Leave No Trace ★★★½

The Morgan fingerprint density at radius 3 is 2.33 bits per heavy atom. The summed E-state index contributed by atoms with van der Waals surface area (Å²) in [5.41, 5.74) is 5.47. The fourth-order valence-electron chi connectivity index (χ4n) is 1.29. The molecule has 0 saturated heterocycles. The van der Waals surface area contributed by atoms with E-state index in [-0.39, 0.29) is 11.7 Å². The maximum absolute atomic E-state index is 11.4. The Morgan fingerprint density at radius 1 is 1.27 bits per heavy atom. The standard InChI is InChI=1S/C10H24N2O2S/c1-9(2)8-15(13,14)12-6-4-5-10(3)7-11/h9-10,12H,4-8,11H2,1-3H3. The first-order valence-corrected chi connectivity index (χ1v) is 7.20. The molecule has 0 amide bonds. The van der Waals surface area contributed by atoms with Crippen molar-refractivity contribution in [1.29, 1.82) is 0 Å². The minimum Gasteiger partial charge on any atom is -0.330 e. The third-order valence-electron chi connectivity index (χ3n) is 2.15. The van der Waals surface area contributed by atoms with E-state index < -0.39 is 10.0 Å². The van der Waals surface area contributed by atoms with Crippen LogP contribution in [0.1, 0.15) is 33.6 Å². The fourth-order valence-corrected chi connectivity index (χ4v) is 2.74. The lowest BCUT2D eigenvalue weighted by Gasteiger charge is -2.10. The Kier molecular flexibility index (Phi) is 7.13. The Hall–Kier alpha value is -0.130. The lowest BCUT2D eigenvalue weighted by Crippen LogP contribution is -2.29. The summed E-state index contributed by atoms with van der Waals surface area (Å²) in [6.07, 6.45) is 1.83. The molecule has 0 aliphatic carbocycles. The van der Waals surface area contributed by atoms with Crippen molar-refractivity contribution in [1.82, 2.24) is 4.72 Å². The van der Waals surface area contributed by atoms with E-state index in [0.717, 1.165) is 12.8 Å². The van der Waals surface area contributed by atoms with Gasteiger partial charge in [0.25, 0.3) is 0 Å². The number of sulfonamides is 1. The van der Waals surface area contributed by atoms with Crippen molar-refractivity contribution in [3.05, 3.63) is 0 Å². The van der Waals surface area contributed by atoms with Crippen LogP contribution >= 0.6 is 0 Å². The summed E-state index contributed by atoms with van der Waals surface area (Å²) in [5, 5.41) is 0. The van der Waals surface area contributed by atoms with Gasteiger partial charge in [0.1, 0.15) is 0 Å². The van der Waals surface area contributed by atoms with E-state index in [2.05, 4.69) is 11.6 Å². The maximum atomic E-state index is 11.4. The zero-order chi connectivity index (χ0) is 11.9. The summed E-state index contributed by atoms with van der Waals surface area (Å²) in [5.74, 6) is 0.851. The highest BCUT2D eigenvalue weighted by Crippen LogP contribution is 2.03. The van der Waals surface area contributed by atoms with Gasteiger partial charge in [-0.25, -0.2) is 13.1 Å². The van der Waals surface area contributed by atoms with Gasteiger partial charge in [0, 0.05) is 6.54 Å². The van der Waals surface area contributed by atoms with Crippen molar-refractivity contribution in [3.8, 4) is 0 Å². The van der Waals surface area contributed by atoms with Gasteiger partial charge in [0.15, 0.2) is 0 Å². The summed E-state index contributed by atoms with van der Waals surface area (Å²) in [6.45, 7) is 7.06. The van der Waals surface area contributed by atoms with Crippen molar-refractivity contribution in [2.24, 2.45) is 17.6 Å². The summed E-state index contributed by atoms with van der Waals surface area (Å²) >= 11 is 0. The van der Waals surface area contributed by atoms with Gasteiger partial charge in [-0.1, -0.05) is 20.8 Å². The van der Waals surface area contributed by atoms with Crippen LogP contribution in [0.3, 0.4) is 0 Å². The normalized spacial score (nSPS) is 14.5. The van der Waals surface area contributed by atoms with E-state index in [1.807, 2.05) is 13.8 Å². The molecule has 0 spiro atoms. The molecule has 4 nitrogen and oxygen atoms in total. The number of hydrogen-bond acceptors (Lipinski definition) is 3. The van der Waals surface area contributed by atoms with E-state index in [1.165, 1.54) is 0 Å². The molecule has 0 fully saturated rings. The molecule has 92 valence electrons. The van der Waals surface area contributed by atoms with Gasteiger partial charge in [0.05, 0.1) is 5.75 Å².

In Leave No Trace, Debra Granik traces the journey of a father (Will) and daughter (Tom) from the wilderness to civilization and back again. Like her 2010 Winter's Bone, her new film portrays the daily trials and triumphs of specific American subcultures; in this case, homeless communities in the densely forested Northwest. Granik has a real knack for depicting the beauty and sorrow in mundane activities. An early scene features Will teaching Tom how to traverse the woods without leaving footprints. Like Winter's Bone, I found Leave No Trace to be an effective film that occasionally meanders and perhaps plays things a little too safe. Granik seems content to hover over the surface of human relationships without getting too close to the emotional cores of those relationships. Ben Foster's performance is serviceable, if not too distant, but its Thomasin McKenzie whose breakthrough performance gives the film its shining moments.